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Is Mugabe A Liability in Zimbabwe's Democratization?

  • Gibbs Dube

Guests Gregory B. Simpkins, Sibongile Sidile Sibanda and Rev. Isaac Mwase. (Photo: Gibbs Dube)

Guests Gregory B. Simpkins, Sibongile Sidile Sibanda and Rev. Isaac Mwase. (Photo: Gibbs Dube)

Some Zimbabweans and a U.S congressman say the country’s current socio-economic and political problems can only be resolved through regime change while others believe that there is need to work with the present leadership, which was elected into office through so-called democratic elections.

This came out at a townhall meeting on Zimbabwe’s 36th independence anniversary organized by the Voice of America’s Studio 7 for Zimbabwe held in Washington DC on Monday.

Participants had divergent views with some like Gregory B. Simpkins, Staff director for the United States House Subcommittee on Africa, Global Health and Human Rights, saying the situation in Zimbabwe is shocking.

“… Over the years going back to Zimbabwe I have seen a steady deterioration. This is the greatest act of self-destruction I have ever seen. This government has had inflation rates that are unrealistic … you would have had a suitcase to go buy dinner.”

Simpkins, who was part of a U.S congressional delegation that visited Zimbabwe last year to assess the situation, said President Mugabe was once widely regarded as a hero but all that appears to have vanished.

“… He (President Mugabe) was a hero of the independence movement and he kept that title for a long time and it is difficult for anybody who stayed in power for 36 years to stay on track and I don’t see why anybody could say that he is still a hero, that he is still an asset to Zimbabwe.”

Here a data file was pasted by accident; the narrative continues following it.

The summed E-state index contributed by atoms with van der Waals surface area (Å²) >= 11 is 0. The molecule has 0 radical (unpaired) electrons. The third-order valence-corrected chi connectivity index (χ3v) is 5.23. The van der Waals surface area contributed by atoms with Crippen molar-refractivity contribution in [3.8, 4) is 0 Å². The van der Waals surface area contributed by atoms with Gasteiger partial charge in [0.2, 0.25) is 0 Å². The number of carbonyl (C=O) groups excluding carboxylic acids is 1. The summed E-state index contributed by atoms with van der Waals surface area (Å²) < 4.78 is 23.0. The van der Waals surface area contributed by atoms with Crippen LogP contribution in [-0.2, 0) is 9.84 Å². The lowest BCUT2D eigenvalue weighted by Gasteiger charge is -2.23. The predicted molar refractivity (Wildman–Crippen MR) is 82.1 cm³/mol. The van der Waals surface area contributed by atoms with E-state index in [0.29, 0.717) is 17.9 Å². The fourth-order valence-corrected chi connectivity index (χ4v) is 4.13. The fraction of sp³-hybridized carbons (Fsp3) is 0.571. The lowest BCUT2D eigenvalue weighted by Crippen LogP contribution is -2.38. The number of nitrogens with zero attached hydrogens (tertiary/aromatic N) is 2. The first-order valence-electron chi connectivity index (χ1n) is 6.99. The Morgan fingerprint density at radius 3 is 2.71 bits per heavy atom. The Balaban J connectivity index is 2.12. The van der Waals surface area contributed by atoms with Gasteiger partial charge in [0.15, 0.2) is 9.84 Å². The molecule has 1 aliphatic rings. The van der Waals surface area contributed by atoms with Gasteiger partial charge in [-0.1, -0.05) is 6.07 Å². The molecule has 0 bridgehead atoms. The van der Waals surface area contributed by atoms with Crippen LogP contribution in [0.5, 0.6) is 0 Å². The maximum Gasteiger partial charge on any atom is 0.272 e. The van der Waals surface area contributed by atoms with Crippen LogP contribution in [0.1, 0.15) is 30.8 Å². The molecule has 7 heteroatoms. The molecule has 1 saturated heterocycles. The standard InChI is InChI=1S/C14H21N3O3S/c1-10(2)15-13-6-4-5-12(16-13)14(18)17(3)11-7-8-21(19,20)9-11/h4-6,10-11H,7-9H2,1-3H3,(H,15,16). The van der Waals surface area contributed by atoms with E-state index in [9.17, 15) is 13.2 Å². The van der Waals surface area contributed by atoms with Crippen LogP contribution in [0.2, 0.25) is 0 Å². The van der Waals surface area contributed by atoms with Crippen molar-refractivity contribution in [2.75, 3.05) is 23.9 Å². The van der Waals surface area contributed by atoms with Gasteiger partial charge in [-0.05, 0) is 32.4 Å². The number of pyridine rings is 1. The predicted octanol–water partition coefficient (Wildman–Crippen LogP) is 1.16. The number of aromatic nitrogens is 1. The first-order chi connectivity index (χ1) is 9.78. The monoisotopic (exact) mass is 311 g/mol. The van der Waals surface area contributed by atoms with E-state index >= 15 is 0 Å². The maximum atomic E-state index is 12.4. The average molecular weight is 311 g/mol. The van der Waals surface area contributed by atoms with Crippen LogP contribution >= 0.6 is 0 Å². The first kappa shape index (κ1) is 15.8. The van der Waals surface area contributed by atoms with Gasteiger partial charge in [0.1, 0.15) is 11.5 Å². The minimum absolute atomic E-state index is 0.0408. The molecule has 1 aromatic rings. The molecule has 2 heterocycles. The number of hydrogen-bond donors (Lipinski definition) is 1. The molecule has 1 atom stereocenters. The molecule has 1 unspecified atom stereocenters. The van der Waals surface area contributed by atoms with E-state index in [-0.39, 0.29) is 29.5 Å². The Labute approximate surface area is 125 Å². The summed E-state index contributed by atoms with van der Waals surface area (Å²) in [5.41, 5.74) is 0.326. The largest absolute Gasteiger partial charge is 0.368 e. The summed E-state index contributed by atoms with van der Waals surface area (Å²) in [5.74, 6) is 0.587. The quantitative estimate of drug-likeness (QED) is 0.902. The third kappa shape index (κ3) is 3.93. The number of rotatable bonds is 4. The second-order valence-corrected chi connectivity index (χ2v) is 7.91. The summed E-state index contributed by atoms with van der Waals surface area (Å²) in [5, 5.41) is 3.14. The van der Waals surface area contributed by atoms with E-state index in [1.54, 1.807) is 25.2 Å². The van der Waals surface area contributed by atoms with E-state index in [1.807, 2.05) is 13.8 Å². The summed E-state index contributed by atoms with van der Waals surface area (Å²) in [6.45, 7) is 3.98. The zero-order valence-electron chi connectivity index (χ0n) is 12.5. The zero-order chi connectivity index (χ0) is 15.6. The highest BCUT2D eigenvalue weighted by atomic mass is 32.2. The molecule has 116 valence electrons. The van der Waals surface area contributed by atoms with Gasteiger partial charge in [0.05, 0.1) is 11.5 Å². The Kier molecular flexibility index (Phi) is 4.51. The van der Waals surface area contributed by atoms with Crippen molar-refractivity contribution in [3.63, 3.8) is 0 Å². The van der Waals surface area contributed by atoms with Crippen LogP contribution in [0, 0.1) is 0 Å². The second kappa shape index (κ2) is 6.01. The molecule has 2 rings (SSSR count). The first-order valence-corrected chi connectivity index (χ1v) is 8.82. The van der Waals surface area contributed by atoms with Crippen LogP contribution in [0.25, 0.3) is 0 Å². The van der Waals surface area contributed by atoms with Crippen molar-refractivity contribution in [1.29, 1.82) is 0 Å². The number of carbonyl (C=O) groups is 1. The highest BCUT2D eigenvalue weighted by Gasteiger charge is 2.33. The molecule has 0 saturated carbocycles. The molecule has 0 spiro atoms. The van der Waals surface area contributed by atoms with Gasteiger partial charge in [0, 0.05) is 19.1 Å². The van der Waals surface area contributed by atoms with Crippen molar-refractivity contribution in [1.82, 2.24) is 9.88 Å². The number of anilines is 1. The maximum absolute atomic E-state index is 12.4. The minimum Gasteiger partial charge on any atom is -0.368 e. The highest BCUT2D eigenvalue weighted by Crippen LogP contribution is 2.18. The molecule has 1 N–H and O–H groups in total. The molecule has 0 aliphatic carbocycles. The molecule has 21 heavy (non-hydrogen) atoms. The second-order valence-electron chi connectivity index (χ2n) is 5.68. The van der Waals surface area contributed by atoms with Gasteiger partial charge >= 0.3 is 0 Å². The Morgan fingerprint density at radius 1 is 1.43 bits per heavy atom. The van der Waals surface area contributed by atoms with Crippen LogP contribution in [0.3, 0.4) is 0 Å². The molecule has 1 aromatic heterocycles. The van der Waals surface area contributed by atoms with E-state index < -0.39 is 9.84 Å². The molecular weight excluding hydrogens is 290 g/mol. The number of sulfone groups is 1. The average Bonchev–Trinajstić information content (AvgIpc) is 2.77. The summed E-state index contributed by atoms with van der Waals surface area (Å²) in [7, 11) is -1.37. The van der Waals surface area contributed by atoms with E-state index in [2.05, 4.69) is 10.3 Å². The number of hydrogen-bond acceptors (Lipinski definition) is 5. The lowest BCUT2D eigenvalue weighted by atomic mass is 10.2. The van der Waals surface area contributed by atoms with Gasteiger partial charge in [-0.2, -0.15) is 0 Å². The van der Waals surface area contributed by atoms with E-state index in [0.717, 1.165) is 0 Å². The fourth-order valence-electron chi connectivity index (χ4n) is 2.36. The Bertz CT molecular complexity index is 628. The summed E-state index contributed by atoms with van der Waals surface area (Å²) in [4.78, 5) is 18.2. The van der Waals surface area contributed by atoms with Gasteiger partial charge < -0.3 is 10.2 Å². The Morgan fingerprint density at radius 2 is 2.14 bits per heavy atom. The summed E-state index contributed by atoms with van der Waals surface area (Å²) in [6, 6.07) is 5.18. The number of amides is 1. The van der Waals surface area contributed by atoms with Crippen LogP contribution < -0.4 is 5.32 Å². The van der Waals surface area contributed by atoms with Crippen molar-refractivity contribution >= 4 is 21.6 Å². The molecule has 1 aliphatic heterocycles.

He said added that “there are many talented people in Zimbabwe. You cannot convince me that you couldn’t find anybody else who could do a good job as president of Zimbabwe …”


In a quick response to these remarks, another guest Reverend Isaac Mwase, said President Mugabe is the current leader of Zimbabwe and as a result there is need to work with him and other ruling Zanu PF party stalwarts.

“Accept the fact that these are the leaders that are there. Given that these are the leaders, how does the Zimbabwe populace inside and outside Zimbabwe engage them in ways that are going to change the trajectory for the future of the country. Now, it’s not going to be easy. Nation building is never easy.”

Another guest, Sibongile Sibanda, who is a Zimbabwean businesswoman based in USA, noted that changing the leadership back home may result in the needed social, economic and political transformation.

She said this can be more effective if Zimbabweans living in the diaspora are allowed to vote in various elections.

“The only way we as the diaspora can have a say in this is that we should fight to be able to vote. You know, we should be able to vote.”

Rev. Mwase immediately interjected her after she made these remarks saying that Zimbabweans living in the diaspora should be able to pay taxes if they are demanding voting rights.

Sibanda was adamant that voting was one fundamental issue in Zimbabwe’s democratization, which could not be deterred by paying taxes.

“It’s good to pay taxes. Taxes are not a bad thing, you know, we should be able to vote. So, we need to send a word that South Africans (in the diaspora) are able to vote, Zambians are able to vote. We would like to exercise our right to vote, it’s our birthright.”

Participants took turns to buttress this position, saying President Mugabe has done his part and now it was time for him to leave.